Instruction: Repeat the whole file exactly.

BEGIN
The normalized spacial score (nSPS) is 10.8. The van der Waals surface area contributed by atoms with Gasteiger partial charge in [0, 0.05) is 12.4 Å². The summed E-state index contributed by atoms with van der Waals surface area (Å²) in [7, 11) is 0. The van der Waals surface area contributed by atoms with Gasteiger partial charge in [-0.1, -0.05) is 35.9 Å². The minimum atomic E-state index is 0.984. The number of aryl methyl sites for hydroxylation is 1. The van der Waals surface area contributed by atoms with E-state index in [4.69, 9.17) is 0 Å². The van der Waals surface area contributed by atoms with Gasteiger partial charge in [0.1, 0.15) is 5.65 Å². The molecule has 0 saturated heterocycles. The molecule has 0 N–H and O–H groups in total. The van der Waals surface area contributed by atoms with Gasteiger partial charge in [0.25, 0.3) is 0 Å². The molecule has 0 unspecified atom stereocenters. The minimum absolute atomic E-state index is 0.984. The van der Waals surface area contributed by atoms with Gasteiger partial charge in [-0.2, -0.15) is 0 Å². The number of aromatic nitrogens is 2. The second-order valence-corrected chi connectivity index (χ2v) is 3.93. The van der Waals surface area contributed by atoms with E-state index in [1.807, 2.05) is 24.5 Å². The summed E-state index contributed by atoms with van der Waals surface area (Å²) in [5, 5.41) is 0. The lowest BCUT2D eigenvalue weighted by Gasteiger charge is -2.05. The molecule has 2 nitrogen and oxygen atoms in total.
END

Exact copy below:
The normalized spacial score (nSPS) is 10.8. The van der Waals surface area contributed by atoms with Gasteiger partial charge in [0, 0.05) is 12.4 Å². The summed E-state index contributed by atoms with van der Waals surface area (Å²) in [7, 11) is 0. The van der Waals surface area contributed by atoms with Gasteiger partial charge in [-0.1, -0.05) is 35.9 Å². The minimum atomic E-state index is 0.984. The number of aryl methyl sites for hydroxylation is 1. The van der Waals surface area contributed by atoms with E-state index in [4.69, 9.17) is 0 Å². The van der Waals surface area contributed by atoms with Gasteiger partial charge in [0.1, 0.15) is 5.65 Å². The molecule has 0 saturated heterocycles. The molecule has 0 N–H and O–H groups in total. The van der Waals surface area contributed by atoms with Gasteiger partial charge in [0.25, 0.3) is 0 Å². The molecule has 0 unspecified atom stereocenters. The minimum absolute atomic E-state index is 0.984. The van der Waals surface area contributed by atoms with Gasteiger partial charge in [-0.2, -0.15) is 0 Å². The number of aromatic nitrogens is 2. The second-order valence-corrected chi connectivity index (χ2v) is 3.93. The van der Waals surface area contributed by atoms with E-state index in [1.807, 2.05) is 24.5 Å². The summed E-state index contributed by atoms with van der Waals surface area (Å²) in [5, 5.41) is 0. The lowest BCUT2D eigenvalue weighted by Gasteiger charge is -2.05. The molecule has 2 nitrogen and oxygen atoms in total.